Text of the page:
We speak to the many brilliant ABC presenters joining the Festival on what ideas, perspectives and opportunities the pandemic opened up for them, their literary comforts and the books that give them hope. 

Benjamin Law

Benjamin Law and Beverley Wang present Stop Everything! – ABC RN’s weekly guide to pop culture and the newest-latest. Catch it on Fridays at 10am or anytime on the ABC listen app.

The pandemic has radically altered how we conceive of space, distance and connectedness. Now that we’re a year into this new reality, what are you making space for in your life?

My impression is everyone’s gotten better at finding joy where they can, because they’ve had to. Before the pandemic, I was interstate every week for work, so I’ve rediscovered the balm of staying in with my partner, reading books, cooking, exercising, watching good TV – and embracing the uncomplicated joy of those things. I spend a lot of time on the family WhatsApp thread dedicated to my one-year-old nephew. And weirdly enough, I’ve rediscovered video games – about 15 years after I last played them. And lemme just say, they’ve gotten good.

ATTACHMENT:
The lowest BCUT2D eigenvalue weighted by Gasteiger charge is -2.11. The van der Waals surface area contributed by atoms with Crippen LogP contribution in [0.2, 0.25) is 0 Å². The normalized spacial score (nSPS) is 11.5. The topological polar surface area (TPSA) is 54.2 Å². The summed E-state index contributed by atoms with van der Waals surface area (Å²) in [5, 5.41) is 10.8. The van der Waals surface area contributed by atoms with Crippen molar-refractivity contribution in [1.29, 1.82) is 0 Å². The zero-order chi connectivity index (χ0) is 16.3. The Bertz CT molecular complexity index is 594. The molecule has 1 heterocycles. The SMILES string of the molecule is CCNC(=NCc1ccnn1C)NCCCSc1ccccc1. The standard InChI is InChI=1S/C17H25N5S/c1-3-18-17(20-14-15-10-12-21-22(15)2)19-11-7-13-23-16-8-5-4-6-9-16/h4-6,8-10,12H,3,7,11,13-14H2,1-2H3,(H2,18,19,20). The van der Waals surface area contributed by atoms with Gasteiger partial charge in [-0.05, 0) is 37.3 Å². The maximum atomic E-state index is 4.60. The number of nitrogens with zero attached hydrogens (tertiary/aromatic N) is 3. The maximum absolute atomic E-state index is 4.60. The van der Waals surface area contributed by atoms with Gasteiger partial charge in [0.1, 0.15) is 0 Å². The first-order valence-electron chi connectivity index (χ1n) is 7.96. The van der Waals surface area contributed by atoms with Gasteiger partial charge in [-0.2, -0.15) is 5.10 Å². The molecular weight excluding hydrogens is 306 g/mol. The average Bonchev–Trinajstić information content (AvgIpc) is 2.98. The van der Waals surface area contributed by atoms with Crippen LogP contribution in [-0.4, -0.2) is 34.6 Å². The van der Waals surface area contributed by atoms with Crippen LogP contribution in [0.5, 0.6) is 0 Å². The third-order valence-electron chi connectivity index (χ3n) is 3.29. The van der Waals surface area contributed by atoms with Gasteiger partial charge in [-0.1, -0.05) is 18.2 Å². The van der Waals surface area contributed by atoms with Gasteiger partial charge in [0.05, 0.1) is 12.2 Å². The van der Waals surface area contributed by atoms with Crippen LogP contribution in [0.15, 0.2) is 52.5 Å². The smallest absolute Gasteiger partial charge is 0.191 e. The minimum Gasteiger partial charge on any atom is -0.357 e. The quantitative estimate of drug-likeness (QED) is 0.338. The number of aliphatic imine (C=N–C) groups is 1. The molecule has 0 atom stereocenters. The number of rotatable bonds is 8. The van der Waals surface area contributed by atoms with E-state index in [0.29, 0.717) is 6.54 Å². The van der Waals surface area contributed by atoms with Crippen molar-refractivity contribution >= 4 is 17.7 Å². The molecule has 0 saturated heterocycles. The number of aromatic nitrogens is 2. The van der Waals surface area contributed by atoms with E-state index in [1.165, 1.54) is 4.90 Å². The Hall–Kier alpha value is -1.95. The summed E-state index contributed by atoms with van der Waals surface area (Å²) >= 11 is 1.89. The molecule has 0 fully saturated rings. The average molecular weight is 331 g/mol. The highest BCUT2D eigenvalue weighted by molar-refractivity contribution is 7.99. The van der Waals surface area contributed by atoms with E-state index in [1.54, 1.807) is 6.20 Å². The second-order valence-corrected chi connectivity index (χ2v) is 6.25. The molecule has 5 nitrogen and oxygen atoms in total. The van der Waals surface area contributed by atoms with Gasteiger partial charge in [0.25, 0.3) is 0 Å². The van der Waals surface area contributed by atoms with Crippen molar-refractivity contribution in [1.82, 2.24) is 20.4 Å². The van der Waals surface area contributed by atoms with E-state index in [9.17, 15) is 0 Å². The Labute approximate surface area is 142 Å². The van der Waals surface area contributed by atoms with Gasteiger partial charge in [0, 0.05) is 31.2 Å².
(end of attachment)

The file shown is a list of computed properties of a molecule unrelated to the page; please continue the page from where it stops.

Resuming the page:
What books or writers have you found comforting, instructive or transportive during the pandemic?

Barack Obama’s memoir A Promised Land, because he’s such a damn good writer and never yields to the temptation of hagiography. I read James Baldwin’s Giovanni’s Room for the first time and don’t know why it took me so long. I’m reading a tower of new Australian books for festival season – books by Emily Maguire, Krissy Kneen, Liam Pieper, Evelyn Araluen, Eileen Chong, Gary Lonesborough, Rick Morton, Linda Jaivin, Sarah Krasnostein – that I’m inhaling. And weirdly, I’ve loved a good pandemic novel: Emily St. Mandel’s Station Eleven and Rumaan Alam’s Leave the World Behind.

What book (or piece of writing) has left you with a sense of hope?

Brandon Taylor’s Real Life. Not because of the story itself, which is arguably heavy. But because he’s a first-time writer who can write like that. It makes me excited for the new generation of novelists coming up.